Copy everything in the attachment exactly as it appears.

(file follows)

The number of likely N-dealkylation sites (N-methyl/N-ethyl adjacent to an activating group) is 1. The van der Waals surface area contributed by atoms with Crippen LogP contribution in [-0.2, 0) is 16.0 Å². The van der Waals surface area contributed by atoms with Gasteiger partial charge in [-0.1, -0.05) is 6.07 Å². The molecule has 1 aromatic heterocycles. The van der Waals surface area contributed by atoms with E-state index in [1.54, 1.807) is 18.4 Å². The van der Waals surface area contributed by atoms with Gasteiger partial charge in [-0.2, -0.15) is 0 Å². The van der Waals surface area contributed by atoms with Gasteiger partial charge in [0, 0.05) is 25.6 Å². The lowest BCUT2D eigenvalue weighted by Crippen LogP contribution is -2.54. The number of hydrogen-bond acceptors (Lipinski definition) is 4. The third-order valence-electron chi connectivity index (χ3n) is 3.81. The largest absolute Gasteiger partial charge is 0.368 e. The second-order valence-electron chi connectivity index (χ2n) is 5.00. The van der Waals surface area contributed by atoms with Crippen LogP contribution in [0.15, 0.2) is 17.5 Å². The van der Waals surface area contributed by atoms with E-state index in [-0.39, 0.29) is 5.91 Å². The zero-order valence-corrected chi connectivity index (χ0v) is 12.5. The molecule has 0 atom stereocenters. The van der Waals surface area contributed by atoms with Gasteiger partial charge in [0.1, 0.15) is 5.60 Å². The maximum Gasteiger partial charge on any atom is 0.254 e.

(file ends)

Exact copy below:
The number of likely N-dealkylation sites (N-methyl/N-ethyl adjacent to an activating group) is 1. The van der Waals surface area contributed by atoms with Crippen LogP contribution in [-0.2, 0) is 16.0 Å². The van der Waals surface area contributed by atoms with Gasteiger partial charge in [-0.1, -0.05) is 6.07 Å². The molecule has 1 aromatic heterocycles. The van der Waals surface area contributed by atoms with E-state index in [1.54, 1.807) is 18.4 Å². The van der Waals surface area contributed by atoms with Gasteiger partial charge in [-0.2, -0.15) is 0 Å². The van der Waals surface area contributed by atoms with Gasteiger partial charge in [0, 0.05) is 25.6 Å². The lowest BCUT2D eigenvalue weighted by Crippen LogP contribution is -2.54. The number of hydrogen-bond acceptors (Lipinski definition) is 4. The third-order valence-electron chi connectivity index (χ3n) is 3.81. The largest absolute Gasteiger partial charge is 0.368 e. The second-order valence-electron chi connectivity index (χ2n) is 5.00. The van der Waals surface area contributed by atoms with Crippen LogP contribution in [0.15, 0.2) is 17.5 Å². The van der Waals surface area contributed by atoms with E-state index in [-0.39, 0.29) is 5.91 Å². The zero-order valence-corrected chi connectivity index (χ0v) is 12.5. The molecule has 0 atom stereocenters. The van der Waals surface area contributed by atoms with Gasteiger partial charge in [0.1, 0.15) is 5.60 Å². The maximum Gasteiger partial charge on any atom is 0.254 e.